The Main Study
The Main Study
The MAIN Study was the first Midspan study undertaken under the directorship of Victor Hawthorne using the facilities of the Glasgow Mass Miniature Radiography Screening Unit.
The study took place between 1964-1968. Thirteen factories throughout the central belt of Scotland were visited and nearly 4000 people aged 15 to 70 took part, of whom more than 500 were women. The purpose of this study was primarily to measure cardiorespiratory health in the population at a time when TB was in decline.
Participants were asked to complete a health questionnaire similar to that used in the original Whitehall study. The answers were checked and a chest x-ray, electrocardiogram and respiratory function tests were carried out along with measurements of blood pressure and triceps thickness during a screening examination held in the factory. A Labstix analysis of a casual specimen of urine was later performed. A re-examination six weeks later was carried out for those who had an abnormal or equivocal finding.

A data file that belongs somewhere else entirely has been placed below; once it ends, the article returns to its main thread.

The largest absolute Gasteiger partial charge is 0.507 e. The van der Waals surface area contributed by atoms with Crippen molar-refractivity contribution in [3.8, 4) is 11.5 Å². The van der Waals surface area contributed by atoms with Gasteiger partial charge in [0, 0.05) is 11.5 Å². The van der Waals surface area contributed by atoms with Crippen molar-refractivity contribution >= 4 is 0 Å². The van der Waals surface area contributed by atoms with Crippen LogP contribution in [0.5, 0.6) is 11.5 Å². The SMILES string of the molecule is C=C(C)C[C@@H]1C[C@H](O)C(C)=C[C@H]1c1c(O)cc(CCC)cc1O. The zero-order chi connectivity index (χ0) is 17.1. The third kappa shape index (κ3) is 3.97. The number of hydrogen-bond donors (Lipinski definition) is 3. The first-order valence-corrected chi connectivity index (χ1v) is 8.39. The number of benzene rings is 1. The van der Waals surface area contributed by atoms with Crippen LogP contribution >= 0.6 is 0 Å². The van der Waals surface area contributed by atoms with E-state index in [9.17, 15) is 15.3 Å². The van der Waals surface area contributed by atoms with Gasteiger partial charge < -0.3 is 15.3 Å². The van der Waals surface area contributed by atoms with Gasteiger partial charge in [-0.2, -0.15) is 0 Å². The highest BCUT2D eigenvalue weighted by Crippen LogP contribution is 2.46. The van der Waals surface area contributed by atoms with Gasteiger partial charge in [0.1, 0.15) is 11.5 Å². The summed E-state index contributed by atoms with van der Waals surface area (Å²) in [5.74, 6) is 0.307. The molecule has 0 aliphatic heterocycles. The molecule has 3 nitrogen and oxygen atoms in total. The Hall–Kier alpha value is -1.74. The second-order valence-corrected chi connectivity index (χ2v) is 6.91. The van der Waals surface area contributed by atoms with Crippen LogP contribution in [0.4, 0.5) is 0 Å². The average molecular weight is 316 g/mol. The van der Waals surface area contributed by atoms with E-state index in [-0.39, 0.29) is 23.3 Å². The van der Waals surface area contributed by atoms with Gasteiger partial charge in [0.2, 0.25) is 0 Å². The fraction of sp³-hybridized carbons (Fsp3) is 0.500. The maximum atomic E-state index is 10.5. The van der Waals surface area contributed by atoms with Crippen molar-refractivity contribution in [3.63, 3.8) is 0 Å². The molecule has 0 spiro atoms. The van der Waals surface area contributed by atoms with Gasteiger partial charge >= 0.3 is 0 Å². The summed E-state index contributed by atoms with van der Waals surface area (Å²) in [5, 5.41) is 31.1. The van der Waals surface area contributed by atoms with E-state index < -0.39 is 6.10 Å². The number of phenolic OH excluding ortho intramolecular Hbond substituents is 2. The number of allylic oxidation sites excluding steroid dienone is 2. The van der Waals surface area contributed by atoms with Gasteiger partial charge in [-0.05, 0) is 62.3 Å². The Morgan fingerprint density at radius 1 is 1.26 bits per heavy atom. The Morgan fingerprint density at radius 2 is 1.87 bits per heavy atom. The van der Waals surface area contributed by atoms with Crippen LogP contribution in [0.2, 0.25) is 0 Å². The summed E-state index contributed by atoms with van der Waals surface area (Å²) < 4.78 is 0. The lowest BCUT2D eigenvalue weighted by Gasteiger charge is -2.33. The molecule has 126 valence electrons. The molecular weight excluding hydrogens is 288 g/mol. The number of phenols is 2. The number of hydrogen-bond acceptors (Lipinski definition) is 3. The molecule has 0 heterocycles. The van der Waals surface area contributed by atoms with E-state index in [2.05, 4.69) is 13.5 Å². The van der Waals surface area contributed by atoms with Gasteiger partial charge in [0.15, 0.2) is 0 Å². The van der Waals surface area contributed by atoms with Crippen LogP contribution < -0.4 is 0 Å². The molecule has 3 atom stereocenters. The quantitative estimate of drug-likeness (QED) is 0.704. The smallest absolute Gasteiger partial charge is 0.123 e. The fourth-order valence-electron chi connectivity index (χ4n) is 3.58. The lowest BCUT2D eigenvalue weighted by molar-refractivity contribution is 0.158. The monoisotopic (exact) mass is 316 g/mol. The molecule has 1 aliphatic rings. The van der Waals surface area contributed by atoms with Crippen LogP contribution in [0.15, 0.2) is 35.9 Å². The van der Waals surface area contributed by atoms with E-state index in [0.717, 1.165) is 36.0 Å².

The data collected were subsequently anonymised and recorded on computer. Flagging was established at the time with the Registrar General's Office for notification of mortality.
The Tiree study was a follow-on from the first Midspan study.
In May 1967 the Midspan team visited the Hebridean island of Tiree in order to record health details of all residents over the age of 15. The study arose from a concern to investigate the observation by the local general practitioner that the islanders had a higher level of blood pressure compared to their mainland counterparts.
In total 532 islanders (aged 14-92) took part in this study and later 230 of their relatives who had settled on the mainland were also recruited into the study in February and March 1968. They answered the same questionnaire as the MAIN study participants had done and underwent the same screening examination.